Yahoo’s new social job network: Kickstart

October 31, 2007

by Harrison Hoffman

Yahoo is looking to change the game with their new social job network, Kickstart. They are currently conducting research surveys among college students to find out what they think of this new service. Yahoo asks this question to the participants, “Wish you had an ‘in’ to find the job of your dreams?” Kickstart is all about finding that “in.”

Yahoo Kickstart connects college students with alumni at the companies that they are interested in. As you can see in the screenshot above, this student’s “in” at Nike is an alumni named Dave Bottoms. Dave has expressed an interest in helping out students and connecting with alumni. He also knows one of your friends, went to your school, and shares a common interest with you. That’s a really powerful networking tool. Presenting specific connections like this adds a whole new value to this job network.

Aside from showing your “in,” company pages also provide some useful information about the company as a whole, broken down into key points such as industry, size, location, contact, and description. Anyone who is connected in any way with that company is also displayed.

As you might also expect, everyone who signs up with Yahoo Kickstart gets their own profile page, where you can build a mini resume and add a quotation to give the profile a more personal feel. Everything here is pretty standard for a social network, but there is a definite professional focus, much like LinkedIn. The personal profile isn’t anything revolutionary, but it certainly gets the job done in this situation.

The third and final main component to Kickstart is the university page. This is very similar to what Facebook does with their “network” pages. It displays some basic information about the school and provides space for discussions, bulletins, and events.

Yahoo Kickstart is currently a concept and is being researched, so the things that you see in these screenshots may or may not make it into the final product. When I asked Yahoo for a comment on the service, they responded by saying,

“…We’re continually checking the pulse on customer response to potential concepts on a case-by-case basis. Sometimes our research leads to the development of new product offerings, but not all concepts we research are formally developed and rolled out to our larger audience.”

I personally think that Kickstart is a really solid concept and that it’s a possible game-changer in the professional networking space. Hopefully we’ll see Yahoo kickstarting some careers in the near future.


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Peer Networks Like Sermo Point Ways to Profit from Knowledge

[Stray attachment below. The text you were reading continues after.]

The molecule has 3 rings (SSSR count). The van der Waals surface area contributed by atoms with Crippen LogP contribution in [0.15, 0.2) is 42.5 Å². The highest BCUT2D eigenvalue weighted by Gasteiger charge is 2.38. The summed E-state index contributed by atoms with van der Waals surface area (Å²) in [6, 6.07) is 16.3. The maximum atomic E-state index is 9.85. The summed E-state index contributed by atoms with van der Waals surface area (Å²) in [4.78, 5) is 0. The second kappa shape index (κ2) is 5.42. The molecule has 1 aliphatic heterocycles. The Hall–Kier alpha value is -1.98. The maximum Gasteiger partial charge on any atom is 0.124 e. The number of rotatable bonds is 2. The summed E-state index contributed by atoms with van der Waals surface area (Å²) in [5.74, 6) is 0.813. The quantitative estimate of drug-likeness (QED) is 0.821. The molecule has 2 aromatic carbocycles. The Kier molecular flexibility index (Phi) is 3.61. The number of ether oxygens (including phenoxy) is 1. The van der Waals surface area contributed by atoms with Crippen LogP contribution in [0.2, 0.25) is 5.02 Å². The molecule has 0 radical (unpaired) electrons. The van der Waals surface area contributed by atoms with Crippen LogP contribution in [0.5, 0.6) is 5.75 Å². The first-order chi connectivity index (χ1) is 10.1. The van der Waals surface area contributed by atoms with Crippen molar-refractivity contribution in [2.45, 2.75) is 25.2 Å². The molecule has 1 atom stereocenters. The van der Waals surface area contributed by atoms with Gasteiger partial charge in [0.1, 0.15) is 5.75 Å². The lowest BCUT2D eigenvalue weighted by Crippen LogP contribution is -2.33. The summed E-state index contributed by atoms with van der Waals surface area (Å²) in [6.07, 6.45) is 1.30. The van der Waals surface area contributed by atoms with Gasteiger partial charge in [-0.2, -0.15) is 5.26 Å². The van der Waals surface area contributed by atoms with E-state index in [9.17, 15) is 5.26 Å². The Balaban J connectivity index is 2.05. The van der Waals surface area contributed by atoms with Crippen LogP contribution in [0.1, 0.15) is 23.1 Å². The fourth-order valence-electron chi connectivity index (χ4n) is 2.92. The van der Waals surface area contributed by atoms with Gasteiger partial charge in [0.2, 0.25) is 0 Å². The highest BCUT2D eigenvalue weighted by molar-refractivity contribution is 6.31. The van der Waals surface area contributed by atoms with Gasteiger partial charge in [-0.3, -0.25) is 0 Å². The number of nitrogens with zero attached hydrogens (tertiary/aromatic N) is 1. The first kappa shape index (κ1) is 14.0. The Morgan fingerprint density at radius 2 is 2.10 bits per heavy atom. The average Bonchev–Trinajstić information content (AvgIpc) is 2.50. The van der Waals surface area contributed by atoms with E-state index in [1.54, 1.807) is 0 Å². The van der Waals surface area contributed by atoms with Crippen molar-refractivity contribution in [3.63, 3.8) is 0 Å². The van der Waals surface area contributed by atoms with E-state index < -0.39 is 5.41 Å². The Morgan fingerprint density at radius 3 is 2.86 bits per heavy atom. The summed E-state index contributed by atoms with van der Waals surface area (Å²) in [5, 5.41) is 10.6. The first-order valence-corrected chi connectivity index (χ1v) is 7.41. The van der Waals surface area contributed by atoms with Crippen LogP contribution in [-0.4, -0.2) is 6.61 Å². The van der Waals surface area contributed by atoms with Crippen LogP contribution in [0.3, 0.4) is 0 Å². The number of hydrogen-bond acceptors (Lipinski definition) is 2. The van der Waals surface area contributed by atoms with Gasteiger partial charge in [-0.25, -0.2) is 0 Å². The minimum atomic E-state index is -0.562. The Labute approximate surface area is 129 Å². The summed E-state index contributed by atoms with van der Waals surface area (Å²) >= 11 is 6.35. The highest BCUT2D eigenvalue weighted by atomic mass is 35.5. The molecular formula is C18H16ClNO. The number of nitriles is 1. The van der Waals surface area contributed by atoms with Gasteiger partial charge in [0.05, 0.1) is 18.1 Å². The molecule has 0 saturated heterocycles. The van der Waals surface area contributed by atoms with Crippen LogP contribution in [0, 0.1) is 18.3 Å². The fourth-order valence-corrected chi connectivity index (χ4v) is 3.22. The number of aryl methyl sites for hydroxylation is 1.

October 25, 2007

We can categorize social networks into two extremes: monoliths like Facebook that seek to be everything to everybody, contrasted with networks built by companies like Dow Chemical Co. and KPMG that interest mostly their current (and possibly former) employees.

Even as Facebook CEO Mark Zuckerberg continues to imply that Facebook is worth every bit of its $15 billion valuation, he offers few guideposts for its long-term business plans, reports the Times Online from the recent Web 2.o Conference in San Francisco. After Facebook creates a model of what he calls “the social graph,” Zuckerberg says, “… then we can expose those people to a set of applications which will enable them to share their information more effectively.”

Fair enough. We have little doubt that Facebook will do some very interesting things in the future. But we were intrigued by the emergence of a network for physicians called Sermo.

Some 30,000 doctors use the network to discuss diagnoses and treatments with their peers. Sermo and similar networks such as, which serves executives of wireless companies, appear to stake out a patch of middle ground between Facebook and specialized corporate networks. They are broader than company networks yet far narrower in scope than Facebook (or even LinkedIn), with their ready-made “social graphs” for folks who share professional interests.

Not only that, but they offer more readily apparent business models than Facebook and MySpace. As detailed in a Wall Street Journal article, while membership in is free, members must pay to list their promotions and ads in a “marketplace” section.

Sermo is even more interesting. While its members don’t pay, outsiders like hedge funds — which are interested in tracking doctors’ feedback on topics like new drugs or other treatments — do. It just announced a partnership with pharmaceutical giant Pfizer which is designed to facilitate online collaboration between Pfizer and its members. (While financial details aren’t discussed in a press release, we assume Pfizer pays something for this access.)

While this puts Sermo in the somewhat uneasy position of protecting the interests of both its members and of corporate partners like Pfizer, it is creating a new model in which, says Carr, a network operator can sell “not the eyeballs of its members but their ideas, observations, and conversations.”

Obviously key to this model is avoiding the kind of incidents that have dogged Wikipedia, whose contributors sometimes lie about their credentials. But this is the beauty of a not entirely “open” network, especially one in which members can wreck their careers by not being truthful.

Assuming professional networks can find a reliable and unobtrusive way of vetting their members, we expect to see more of them. If nothing else, we’ll expect many trade associations to beef up their online collaborative capabilities.